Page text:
Other current and historical names
Location and coordinates are for the approximate centre of South Shields within this administrative area. Geographic features and populated places may cross administrative borders.
Gazetteer of the British Isles (Edinburgh: Bartholomew, 1887). John Bartholomew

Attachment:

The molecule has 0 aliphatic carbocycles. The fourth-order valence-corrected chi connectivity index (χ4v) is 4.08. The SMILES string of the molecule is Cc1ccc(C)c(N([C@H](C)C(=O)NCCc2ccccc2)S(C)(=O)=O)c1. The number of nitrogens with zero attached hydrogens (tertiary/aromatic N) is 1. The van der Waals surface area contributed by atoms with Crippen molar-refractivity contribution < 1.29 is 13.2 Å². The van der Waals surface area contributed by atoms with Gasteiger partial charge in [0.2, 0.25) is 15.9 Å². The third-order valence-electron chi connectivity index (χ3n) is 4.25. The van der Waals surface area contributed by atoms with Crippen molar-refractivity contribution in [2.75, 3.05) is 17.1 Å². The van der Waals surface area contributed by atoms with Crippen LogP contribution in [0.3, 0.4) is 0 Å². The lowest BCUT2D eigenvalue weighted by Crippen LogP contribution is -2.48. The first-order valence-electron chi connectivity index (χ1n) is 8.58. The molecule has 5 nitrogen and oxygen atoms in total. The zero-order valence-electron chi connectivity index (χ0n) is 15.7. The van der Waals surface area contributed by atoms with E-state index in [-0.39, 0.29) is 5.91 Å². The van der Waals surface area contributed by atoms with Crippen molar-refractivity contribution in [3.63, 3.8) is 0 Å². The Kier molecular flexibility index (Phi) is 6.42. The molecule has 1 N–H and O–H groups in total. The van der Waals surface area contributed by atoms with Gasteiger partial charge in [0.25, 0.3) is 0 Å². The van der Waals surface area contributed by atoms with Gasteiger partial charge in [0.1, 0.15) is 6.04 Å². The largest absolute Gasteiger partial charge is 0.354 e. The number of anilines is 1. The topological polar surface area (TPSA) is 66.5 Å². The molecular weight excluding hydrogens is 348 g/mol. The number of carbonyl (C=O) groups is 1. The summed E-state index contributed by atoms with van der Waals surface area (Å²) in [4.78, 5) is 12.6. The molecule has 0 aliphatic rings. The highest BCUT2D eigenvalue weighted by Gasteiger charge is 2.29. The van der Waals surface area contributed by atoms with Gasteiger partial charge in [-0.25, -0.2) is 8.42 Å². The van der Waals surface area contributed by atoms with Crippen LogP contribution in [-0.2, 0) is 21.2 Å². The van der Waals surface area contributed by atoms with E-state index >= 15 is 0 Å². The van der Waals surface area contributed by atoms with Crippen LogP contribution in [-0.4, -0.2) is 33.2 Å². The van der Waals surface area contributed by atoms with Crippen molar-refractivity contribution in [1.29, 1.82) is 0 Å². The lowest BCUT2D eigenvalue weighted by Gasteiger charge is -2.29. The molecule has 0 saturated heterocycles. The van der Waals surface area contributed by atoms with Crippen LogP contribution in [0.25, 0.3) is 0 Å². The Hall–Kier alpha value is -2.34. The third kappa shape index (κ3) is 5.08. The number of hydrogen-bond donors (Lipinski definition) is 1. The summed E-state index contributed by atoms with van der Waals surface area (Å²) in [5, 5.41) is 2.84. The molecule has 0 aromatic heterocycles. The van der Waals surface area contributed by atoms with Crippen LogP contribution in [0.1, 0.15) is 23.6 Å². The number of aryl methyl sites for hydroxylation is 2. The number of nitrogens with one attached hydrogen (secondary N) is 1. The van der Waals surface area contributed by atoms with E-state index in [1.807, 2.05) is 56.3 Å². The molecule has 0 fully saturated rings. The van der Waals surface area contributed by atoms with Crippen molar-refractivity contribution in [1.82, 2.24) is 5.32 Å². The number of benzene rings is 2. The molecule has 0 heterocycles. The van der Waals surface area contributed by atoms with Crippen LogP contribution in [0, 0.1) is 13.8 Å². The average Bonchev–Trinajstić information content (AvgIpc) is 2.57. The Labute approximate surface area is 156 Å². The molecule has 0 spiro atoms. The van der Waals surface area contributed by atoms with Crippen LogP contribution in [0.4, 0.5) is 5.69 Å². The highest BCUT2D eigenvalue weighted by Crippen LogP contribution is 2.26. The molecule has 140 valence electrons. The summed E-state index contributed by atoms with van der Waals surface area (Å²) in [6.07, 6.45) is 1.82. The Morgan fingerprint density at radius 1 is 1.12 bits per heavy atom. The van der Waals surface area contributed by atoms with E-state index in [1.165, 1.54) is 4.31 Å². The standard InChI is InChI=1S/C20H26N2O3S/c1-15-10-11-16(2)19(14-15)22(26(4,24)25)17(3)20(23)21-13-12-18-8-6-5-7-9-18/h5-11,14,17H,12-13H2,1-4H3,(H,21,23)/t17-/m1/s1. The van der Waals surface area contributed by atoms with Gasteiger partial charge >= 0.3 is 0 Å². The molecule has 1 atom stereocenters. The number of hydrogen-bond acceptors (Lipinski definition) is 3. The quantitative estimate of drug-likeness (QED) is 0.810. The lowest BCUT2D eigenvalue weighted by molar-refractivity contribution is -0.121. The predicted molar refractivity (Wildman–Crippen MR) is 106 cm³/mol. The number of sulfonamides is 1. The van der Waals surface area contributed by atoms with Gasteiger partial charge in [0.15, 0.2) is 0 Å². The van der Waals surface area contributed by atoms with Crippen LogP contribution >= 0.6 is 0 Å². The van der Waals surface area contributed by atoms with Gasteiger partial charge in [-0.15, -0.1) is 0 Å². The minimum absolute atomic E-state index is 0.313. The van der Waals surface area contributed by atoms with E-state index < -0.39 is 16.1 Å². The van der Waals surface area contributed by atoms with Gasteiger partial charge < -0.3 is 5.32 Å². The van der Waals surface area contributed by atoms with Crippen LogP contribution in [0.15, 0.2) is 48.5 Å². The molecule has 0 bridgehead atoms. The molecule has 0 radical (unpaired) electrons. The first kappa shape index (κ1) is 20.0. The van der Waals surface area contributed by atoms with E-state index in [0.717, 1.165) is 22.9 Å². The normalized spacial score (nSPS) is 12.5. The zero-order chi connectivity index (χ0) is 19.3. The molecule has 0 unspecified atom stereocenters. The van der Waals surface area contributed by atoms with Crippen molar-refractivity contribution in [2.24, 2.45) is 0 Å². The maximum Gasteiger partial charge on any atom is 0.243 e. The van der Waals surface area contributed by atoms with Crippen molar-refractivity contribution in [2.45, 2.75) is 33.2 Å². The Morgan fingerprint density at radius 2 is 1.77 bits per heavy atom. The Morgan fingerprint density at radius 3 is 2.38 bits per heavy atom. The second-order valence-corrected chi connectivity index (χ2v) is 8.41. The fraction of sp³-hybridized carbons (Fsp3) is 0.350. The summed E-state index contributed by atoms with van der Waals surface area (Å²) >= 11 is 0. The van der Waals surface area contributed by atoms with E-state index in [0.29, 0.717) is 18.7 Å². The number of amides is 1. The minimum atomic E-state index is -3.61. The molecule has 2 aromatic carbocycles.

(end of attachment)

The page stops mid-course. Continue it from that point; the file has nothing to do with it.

Shields, South, parl. and mun. bor., seaport, and township, Jarrow par., Durham, at mouth of river Tyne, opposite North Shields, 8 miles E. of Newcastle on Tyne and 269 miles from London by rail - township, 90 ac., pop. 7710; bor. (consisting of South Shields township and Westoe township), 1839 ac., pop. 56,875; 4 Banks, 3 newspapers. North Shields (or Tynemouth) and South Shields, connected by steam ferry, are called the "twin towns." The ports, improved and deepened by dredging and the construction of piers, are capable of accommodating at their quays vessels of any size, and carry on an extensive trade, particularly in coal. South Shields is one of the Tyne Ports. (For shipping statistics, see Appendix.) The industrial establishments of South Shields comprise works for the production of steam-engine boilers and chain-cables and anchors, rope-works, sail-cloth factories, glass-works, potteries, alkali-works, and chemical works. Shipbuilding has declined. The chief architectural feature is a large market square, in the centre of which is a colonnaded building containing the town hall. South Shields is supposed to have been a Roman station, and to take its name from the fishers' huts (or shiels) anciently on its site. In the 13th century North Shields and South Shields had risen to sufficient importance, as ports, to excite the jealousy of Newcastle. At the close of the 15th century South Shields became famous for salt-works, towards the close of the 17th century for glass-works, and in the 18th century for chemical works; but so late as 1750 it was little more than a village. Since that date its prosperity has been rapid and steady. It was made a parl. bor. in 1832, and a mun. bor. in 1850. It returns 1 member to Parl.